1) There are over a dozen factors looked at by the court in determining whether or no to pierce the corporate veil. All of the factors center around whether or not you were using the corporation as your "alter ego." They look at whether or not you mingled company funds with your personal funds, whether or not you were adequately capitalized, had sufficent insurance, followed corporate formalities like keeping corporate minutes and hosts of other factors. Handling a piercing case you really should have an attorney they can get fairly complex.

2) That is where the defense of "res judicata" comes in, since that defense means that the issue was already decided against the corporation and that if they wanted to sue you then they should have named you in the initial suit.

3) What they are doing here is because the company went bankrupt is grasping at straws. They will make sure you properly closed the company and if you didn't properly put it into bankruptcy or receivership, this is something that could cause you as owners (both of you) to be liable and for them to pierce the veil.

4) You cannot submit an answer for your GF. If you went to an attorney, the attorney could answer for both of you, but if you are going to do this pro-se then you each need to submit your own answer separately.
Customer: replied 8 years ago.
Thank you for the reply.

Is it possible for me to accept liability and arrange a payment plan with the company? I would like to settle this and avoid having an ongoing battle. The amount is a hair over $5,000.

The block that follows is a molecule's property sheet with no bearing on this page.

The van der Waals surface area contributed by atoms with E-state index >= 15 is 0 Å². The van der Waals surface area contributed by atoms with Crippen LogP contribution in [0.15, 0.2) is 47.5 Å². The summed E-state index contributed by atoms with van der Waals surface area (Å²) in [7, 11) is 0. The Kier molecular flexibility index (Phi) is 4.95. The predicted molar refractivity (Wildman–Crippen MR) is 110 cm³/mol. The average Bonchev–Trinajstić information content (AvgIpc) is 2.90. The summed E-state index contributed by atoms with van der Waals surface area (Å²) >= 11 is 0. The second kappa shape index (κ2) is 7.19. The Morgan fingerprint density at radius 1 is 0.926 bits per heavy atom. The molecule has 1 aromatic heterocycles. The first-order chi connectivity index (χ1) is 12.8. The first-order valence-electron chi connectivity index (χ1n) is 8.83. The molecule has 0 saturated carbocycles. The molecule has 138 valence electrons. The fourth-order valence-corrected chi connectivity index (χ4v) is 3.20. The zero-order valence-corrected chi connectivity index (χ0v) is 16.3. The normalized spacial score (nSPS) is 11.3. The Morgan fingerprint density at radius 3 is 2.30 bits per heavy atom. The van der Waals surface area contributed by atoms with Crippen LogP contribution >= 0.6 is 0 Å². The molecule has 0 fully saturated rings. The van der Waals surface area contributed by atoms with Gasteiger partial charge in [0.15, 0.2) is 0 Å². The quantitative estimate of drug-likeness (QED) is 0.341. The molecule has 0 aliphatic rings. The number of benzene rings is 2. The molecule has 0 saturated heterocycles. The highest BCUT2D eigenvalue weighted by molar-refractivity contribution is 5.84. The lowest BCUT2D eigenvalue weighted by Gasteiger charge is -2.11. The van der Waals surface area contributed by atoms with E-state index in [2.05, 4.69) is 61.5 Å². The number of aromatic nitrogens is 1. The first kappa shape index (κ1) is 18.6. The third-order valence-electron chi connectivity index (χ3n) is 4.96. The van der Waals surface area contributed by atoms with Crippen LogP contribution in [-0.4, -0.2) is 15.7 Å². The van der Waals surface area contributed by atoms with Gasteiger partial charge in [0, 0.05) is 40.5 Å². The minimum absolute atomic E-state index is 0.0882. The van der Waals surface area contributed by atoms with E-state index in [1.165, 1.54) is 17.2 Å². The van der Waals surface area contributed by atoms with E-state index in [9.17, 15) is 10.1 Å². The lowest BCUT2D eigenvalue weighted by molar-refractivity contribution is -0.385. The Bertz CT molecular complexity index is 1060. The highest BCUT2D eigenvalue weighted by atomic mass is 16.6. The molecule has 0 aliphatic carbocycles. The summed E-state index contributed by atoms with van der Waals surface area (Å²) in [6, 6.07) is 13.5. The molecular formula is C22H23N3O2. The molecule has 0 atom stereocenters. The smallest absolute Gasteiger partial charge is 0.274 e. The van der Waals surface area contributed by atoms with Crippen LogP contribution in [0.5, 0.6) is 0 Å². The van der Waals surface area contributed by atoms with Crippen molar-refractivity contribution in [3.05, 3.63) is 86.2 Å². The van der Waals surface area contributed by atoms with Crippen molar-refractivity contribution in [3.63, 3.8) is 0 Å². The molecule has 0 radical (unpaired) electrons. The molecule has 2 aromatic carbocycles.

Can you suggest anything? I appreciate the help and this is probably my last question. I have 12 days to file an answer, and I have not contacted the company or their attorney. Do you think I should do that and try to settle this? I can pay $200-$300 per month. Would they be likely to accept this?

Note: I don't own property, my car is valued at $1000, and my girlfriend doesn't own anything either.

Let me know.
Customer: replied 8 years ago.
Last question: we were listed next to each other on the lawsuit - so can we file one answer and both sign it, or do we have to file two separate answers.
Expert:  Law Educator, Esq. replied 8 years ago.
They may not settle now because you failed to pay last time you entered into a payment agreement. They may push for a judgment that they can enforce against you. The debt really isn't yours (if they cannot pierce the veil) unless you agree in writing to assume liability for the debt, Now, they may agree to settle if you offer to give them something in writing assuming personal liability for the debt, but if you do not pay they will end up coming after you, seizing bank accounts, garnishing wages. Judgments are good for 20 years and can be renewed, so the judgments can follow you for a long time.

I think you must answer and she must answer and then try to negotiate a settlement after you answer, it gives you more time to negotiate.

I answered above that you cannot file one answer if you are filing without an attorney because if you do it would be considered unauthorized practice of law by the party filling it out on behalf of the other party. If you hire an attorney, the attorney can represent both of you and file one answer.
Customer: replied 8 years ago.
This is so confusing.

So, I, meaning me, can accept personal liability for the debt? Would this then absolve my ex-girlfriend?

Also, if we were to settle on an agreement, could I include language that upon repayment, any notations be removed from my credit report?
Expert:  Law Educator, Esq. replied 8 years ago.
As part of the settlement you could get them to agree to relieve her from any liablity and you can also negotiate settlement to be removed from your credit report, BUT if this was a company debt it should not be on your credit report to begin with and you should be seeking to have it removed no matter what.